While reporting on the Birth of Climate Change Denial, an episode for the United States of Anxiety podcast, we asked listeners and science teachers across the country to tell us about the challenges of teaching climate change. Below is some of what they had to say.
For over a hundred years, the teaching of evolution has been the subject of debate in pockets of the U.S. And within the last decade or so, climate change has emerged as another area of science that is societally controversial, though scientifically established.
Every year, about a dozen states consider proposals that allow or encourage teachers to present the “strengths and weaknesses” of scientific theories. The bills usually include a list of subjects that warrant this treatment: specifically, evolution and climate change.
“Which, when you think about it, is a very odd thing to put in legislation,” said Ann Reid, executive director of the National Center for Science Education. “You’d never, for example, see the periodic table listed as something that students should think critically about.”
Some teachers prefer, though, to let students decide. Here's John, an environmental science teacher at a Catholic school in Louisiana:
"Debate is good"
Kathryn, a science teacher at a public middle school in Massachusetts, had some concerns about that approach.
"Both sides aren't equal."
Academic freedom bills like these have appeared in Ohio, Texas and Indiana, among others. While the majority fail to pass, both Tennessee and Louisiana enacted theirs into law.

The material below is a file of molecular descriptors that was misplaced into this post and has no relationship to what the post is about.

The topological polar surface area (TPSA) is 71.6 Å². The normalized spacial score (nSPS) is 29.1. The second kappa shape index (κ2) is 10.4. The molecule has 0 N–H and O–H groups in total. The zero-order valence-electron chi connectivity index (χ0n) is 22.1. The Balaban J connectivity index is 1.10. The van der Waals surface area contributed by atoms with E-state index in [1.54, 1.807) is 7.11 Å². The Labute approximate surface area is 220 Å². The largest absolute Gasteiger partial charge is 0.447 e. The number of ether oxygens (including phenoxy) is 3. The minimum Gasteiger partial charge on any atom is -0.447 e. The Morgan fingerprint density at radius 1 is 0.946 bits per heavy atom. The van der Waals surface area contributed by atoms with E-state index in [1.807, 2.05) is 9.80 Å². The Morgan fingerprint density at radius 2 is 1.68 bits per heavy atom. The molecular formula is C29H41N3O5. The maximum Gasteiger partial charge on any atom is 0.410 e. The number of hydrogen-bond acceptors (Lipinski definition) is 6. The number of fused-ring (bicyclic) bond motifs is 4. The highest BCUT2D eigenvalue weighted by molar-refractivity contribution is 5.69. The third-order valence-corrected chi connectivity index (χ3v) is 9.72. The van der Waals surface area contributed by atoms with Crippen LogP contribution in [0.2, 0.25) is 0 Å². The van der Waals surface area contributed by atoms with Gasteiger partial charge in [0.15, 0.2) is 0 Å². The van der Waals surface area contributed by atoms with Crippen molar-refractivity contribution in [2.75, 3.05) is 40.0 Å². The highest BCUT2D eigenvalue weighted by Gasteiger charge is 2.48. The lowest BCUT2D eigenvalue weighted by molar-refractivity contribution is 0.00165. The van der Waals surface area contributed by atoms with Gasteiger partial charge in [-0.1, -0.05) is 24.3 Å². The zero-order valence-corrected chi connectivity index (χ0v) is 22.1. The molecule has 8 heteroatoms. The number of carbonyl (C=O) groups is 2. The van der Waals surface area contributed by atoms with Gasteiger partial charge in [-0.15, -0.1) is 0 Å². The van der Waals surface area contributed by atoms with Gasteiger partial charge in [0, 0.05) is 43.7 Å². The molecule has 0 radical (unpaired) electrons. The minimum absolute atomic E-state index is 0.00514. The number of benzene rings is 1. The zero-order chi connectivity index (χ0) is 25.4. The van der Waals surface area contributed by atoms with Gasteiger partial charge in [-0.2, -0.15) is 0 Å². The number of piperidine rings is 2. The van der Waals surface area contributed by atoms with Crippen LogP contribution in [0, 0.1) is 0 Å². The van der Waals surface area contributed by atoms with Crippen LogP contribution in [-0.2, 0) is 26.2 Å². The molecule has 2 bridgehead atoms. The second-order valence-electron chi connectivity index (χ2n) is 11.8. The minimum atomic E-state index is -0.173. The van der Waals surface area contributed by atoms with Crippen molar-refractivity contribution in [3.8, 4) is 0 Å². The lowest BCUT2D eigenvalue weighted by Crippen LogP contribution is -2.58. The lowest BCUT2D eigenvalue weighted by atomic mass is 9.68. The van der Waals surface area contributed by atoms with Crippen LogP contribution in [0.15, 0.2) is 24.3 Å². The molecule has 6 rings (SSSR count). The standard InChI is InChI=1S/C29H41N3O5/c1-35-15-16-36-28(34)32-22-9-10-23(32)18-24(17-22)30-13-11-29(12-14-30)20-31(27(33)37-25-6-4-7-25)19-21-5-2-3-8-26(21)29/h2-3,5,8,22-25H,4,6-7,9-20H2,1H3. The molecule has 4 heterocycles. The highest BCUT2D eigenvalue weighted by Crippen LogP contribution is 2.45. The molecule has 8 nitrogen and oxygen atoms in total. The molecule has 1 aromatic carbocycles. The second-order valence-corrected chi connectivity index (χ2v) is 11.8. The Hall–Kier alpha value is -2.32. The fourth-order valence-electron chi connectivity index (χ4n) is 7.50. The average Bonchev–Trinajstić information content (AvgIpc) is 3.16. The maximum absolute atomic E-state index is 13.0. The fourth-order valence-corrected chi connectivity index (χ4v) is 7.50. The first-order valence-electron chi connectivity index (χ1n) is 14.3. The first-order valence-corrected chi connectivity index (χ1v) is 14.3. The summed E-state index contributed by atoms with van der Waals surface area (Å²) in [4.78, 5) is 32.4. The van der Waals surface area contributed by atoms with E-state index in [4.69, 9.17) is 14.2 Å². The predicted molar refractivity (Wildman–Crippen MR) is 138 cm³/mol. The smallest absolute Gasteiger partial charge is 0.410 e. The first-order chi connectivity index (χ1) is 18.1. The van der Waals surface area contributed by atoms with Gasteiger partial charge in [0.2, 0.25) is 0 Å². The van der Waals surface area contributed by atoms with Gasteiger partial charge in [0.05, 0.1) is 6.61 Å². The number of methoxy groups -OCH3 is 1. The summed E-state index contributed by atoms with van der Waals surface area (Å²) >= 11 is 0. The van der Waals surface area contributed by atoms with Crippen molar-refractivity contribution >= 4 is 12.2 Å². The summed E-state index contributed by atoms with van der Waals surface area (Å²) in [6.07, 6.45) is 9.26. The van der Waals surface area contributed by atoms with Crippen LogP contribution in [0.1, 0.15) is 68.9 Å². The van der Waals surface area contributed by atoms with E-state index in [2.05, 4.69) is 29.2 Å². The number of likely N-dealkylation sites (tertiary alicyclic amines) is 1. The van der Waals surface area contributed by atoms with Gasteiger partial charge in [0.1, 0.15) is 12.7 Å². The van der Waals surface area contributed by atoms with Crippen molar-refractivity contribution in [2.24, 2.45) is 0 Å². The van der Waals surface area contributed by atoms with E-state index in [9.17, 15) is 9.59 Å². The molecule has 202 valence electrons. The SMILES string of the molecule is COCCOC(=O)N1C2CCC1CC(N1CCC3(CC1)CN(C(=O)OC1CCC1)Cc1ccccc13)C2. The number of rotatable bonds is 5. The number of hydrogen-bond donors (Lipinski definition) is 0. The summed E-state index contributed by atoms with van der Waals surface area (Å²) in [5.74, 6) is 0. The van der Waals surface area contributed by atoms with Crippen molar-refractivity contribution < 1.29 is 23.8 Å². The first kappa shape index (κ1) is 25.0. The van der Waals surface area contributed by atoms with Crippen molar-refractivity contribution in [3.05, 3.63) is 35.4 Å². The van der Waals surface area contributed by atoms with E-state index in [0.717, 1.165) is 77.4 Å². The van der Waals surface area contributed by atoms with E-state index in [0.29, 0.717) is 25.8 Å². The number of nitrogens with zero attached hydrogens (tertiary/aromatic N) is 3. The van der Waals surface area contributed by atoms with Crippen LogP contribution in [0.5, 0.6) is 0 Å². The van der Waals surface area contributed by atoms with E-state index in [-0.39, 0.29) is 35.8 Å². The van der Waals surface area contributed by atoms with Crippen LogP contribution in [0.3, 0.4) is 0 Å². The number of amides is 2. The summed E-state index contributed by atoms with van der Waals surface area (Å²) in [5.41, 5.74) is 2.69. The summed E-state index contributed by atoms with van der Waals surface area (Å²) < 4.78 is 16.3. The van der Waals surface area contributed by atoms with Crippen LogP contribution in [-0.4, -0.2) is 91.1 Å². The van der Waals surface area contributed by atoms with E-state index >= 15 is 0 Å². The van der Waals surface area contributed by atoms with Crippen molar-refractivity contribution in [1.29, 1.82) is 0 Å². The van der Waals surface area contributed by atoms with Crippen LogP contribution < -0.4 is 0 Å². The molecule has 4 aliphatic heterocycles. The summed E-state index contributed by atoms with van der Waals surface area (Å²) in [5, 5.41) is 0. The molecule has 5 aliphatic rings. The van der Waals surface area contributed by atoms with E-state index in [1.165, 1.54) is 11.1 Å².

And last month, the Florida legislature passed a bill allowing residents to challenge instructional material that they deemed offensive. While climate change isn’t mentioned in the bill, advocates for the measure complained that global warming and evolution were taught as facts. Florida governor Rick Scott hasn’t signed the bill into law yet.
Even without an official process, parents do voice their opposition in other ways. This is what Valerie, a public high school teacher of earth science in Michigan, told her class after she got a call from a parent upset that she was teaching climate change:
"Whether you believe it or not is irrelevant"
Brandon Haught, an environmental science teacher at a high school in central Florida, has heard from parents indirectly:
"They don't understand the question"
Most science teachers say no one has pressured them not to teach climate change. According to a 2016 survey by the National Center for Science Education, less than 5% of teachers reported any overt effort by parents or school administrators to avoid the topic.
In some places, it's their colleagues with whom teachers have to avoid the topic. Jenny, a science teacher at a public school in Wyoming, says half her department doesn't accept that human-caused climate change is real:
"We kind of stay away from each other"
Perhaps because passions run so high on this topic, teachers try to appease both sides, even if one side lacks any scientific backing. In the NCSE survey, about 30% say they teach that “many scientists” believe that recent temperature increases are natural, while at the same time emphasizing the scientific consensus about human causes.
Christina, an AP environmental science teacher at a charter school in Tallahassee, Florida, says it's important that students "make their own opinion."
"It's just playing devil's advocate"
While the classroom may be the first time kids are formally learning about climate science, they don't usually come in with a blank slate. So can a teacher really change someone's mind? Here's what Lee Anne Eareckson, a high school honors biology teacher at a public school in Idaho, had to say:
"If their family is just anti-climate change"
Is it less enjoyable to teach in an area where families might not readily accept the science behind climate change? Not at all, says Daniel Mayer, who just finished his second year of teaching in Grant Parish, Louisiana.
"Where progress can be made"
If you're a parent and want to talk about climate change with your kid, here are some resources: